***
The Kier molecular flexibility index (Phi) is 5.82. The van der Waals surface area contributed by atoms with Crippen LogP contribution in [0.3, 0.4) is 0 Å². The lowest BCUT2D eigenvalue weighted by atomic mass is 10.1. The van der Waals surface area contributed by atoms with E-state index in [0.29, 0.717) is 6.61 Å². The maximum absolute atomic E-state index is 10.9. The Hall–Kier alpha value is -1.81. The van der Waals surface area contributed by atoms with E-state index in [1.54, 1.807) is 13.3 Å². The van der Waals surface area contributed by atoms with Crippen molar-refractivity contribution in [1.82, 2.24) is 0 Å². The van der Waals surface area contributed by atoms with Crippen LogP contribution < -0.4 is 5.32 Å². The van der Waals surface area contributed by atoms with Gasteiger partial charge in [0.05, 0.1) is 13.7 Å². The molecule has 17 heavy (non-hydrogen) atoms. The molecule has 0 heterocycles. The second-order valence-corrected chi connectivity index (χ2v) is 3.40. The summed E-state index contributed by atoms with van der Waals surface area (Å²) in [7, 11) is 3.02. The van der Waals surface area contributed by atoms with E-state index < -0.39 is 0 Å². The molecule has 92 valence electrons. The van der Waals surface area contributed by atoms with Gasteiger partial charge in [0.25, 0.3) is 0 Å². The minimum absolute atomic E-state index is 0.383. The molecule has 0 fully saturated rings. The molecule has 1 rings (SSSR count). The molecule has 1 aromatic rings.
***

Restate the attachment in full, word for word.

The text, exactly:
The Kier molecular flexibility index (Phi) is 5.82. The van der Waals surface area contributed by atoms with Crippen LogP contribution in [0.3, 0.4) is 0 Å². The lowest BCUT2D eigenvalue weighted by atomic mass is 10.1. The van der Waals surface area contributed by atoms with E-state index in [0.29, 0.717) is 6.61 Å². The maximum absolute atomic E-state index is 10.9. The Hall–Kier alpha value is -1.81. The van der Waals surface area contributed by atoms with E-state index in [1.54, 1.807) is 13.3 Å². The van der Waals surface area contributed by atoms with Crippen molar-refractivity contribution in [1.82, 2.24) is 0 Å². The van der Waals surface area contributed by atoms with Crippen LogP contribution < -0.4 is 5.32 Å². The van der Waals surface area contributed by atoms with Gasteiger partial charge in [0.05, 0.1) is 13.7 Å². The molecule has 17 heavy (non-hydrogen) atoms. The molecule has 0 heterocycles. The second-order valence-corrected chi connectivity index (χ2v) is 3.40. The summed E-state index contributed by atoms with van der Waals surface area (Å²) in [7, 11) is 3.02. The van der Waals surface area contributed by atoms with E-state index < -0.39 is 0 Å². The molecule has 92 valence electrons. The van der Waals surface area contributed by atoms with Gasteiger partial charge in [0.25, 0.3) is 0 Å². The minimum absolute atomic E-state index is 0.383. The molecule has 0 fully saturated rings. The molecule has 1 rings (SSSR count). The molecule has 1 aromatic rings.